Wednesday, April 2, 2008
FOSS science activities engage the child's hands and mind. They use simple materials in sophisticated ways.
This week at my center the students are experimenting to see how many jumbo paper clips a small block of wood can float before it sinks. This is one of more than a dozen investigations into the properties of wood in our FOSS science unit.
Students work with two blocks of wood that are the same size, one made of pine and the other made of plywood. Pine floats more paper clips than plywood—it's less dense—but I've noticed that most children do not seem too interested in that, the main point of the lesson.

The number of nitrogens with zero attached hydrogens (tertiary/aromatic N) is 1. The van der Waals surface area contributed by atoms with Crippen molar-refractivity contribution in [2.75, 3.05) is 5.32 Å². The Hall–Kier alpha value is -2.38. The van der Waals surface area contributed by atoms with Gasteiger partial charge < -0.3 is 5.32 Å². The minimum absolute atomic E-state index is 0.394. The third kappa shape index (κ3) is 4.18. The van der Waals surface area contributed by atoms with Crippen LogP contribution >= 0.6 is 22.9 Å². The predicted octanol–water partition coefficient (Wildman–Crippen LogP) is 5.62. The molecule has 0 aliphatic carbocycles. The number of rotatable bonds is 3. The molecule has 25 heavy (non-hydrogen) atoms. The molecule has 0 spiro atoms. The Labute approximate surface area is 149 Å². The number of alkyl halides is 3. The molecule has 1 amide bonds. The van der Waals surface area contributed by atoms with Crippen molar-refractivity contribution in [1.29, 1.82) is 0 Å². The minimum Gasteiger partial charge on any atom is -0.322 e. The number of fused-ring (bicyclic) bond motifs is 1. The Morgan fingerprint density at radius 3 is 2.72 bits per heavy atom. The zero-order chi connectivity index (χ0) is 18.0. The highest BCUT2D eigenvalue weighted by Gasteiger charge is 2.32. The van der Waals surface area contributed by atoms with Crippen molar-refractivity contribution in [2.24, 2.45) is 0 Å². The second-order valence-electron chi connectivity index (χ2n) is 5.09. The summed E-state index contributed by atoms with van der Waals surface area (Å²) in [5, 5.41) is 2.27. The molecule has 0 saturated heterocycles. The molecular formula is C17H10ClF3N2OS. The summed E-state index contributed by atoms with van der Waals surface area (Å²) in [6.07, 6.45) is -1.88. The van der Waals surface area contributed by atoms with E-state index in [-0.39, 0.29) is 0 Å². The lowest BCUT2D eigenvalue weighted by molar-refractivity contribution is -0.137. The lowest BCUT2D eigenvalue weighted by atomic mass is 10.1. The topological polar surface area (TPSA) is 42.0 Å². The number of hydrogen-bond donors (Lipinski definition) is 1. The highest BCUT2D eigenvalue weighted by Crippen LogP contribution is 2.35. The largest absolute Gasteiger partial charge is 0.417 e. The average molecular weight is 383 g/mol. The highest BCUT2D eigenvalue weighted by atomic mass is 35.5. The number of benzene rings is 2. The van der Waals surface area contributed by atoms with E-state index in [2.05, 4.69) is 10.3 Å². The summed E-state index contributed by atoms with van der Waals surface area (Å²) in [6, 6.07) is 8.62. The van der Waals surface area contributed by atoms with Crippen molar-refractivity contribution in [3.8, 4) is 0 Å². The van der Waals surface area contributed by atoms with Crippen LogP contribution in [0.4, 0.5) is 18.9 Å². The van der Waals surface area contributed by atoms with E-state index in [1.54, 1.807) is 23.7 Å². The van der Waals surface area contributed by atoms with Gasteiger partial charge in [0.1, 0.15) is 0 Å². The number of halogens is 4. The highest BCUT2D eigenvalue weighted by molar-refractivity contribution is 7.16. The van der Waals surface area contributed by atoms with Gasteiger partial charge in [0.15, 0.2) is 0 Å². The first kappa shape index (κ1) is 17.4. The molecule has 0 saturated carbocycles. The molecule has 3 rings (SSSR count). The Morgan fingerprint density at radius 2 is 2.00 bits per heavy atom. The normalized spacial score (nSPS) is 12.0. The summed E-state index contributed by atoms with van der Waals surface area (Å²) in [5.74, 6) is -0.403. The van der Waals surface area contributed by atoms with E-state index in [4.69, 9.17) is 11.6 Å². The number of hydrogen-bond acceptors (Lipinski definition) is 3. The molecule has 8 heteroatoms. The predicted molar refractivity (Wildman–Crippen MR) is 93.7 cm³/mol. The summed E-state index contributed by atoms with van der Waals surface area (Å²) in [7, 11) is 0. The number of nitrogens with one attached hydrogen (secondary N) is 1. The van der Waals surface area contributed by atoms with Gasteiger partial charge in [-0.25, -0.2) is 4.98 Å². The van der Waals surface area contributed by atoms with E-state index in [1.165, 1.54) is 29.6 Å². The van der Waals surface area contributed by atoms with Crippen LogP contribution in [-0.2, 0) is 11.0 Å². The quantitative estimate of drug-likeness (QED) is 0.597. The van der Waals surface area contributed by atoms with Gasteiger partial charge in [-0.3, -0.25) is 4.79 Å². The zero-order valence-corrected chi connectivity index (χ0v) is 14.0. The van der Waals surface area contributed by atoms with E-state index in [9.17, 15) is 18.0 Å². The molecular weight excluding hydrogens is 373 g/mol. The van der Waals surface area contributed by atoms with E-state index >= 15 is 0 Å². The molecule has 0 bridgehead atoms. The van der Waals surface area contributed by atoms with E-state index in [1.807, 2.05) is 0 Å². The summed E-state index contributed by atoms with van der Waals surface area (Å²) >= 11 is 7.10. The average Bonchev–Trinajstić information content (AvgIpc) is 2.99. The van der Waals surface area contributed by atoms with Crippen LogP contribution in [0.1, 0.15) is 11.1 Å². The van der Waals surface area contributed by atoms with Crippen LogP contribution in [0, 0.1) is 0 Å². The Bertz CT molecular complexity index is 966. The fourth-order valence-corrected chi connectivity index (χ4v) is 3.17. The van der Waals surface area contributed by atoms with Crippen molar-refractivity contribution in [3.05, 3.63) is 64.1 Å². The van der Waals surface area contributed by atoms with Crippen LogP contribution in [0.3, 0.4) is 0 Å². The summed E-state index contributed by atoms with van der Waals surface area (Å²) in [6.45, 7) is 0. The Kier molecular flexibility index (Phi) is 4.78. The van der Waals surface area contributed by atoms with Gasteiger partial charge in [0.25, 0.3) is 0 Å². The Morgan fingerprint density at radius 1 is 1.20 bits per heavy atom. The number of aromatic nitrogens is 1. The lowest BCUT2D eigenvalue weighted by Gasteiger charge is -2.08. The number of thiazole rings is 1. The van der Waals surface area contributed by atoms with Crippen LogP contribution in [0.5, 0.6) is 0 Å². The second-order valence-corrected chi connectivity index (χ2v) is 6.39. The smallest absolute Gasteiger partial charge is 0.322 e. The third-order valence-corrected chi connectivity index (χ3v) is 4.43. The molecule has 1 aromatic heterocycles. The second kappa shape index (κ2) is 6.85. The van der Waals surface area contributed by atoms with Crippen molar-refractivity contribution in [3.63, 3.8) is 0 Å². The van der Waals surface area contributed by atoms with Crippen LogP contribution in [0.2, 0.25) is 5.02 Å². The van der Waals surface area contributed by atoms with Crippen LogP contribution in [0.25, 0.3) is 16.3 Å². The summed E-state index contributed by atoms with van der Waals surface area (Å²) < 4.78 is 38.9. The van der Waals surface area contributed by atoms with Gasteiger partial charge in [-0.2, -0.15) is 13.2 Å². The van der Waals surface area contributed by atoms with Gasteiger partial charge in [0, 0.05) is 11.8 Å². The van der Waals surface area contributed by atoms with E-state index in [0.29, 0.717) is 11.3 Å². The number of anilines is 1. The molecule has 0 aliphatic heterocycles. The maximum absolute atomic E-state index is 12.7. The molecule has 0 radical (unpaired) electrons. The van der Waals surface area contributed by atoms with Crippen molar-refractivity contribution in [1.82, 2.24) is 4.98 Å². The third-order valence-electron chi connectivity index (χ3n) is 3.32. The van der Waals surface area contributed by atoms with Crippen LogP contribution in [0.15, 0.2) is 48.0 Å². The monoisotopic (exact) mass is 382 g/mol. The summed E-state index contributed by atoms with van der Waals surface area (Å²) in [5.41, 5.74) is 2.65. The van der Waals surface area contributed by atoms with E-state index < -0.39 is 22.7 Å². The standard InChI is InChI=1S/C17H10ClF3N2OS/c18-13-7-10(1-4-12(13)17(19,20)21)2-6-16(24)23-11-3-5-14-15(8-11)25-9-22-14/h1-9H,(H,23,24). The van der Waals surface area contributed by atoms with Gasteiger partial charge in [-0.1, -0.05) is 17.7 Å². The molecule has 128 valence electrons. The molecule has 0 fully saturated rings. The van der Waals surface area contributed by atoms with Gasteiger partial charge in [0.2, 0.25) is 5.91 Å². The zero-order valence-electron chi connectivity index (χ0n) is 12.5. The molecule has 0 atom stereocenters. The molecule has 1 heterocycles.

They are far more caught up in the mechanics of tucking the paper clips under the rubber band that it provided to attach the paper clips to the wood. Once they get the hang of that, many children want to put a whole lot of paper clips on to make the wood sink quickly to the bottom. My job is slowing them down to find the point at which the wood barely floats its paper clip load so that with the addition of just one more clip it sinks. We count the number of clips it takes to sink the wood.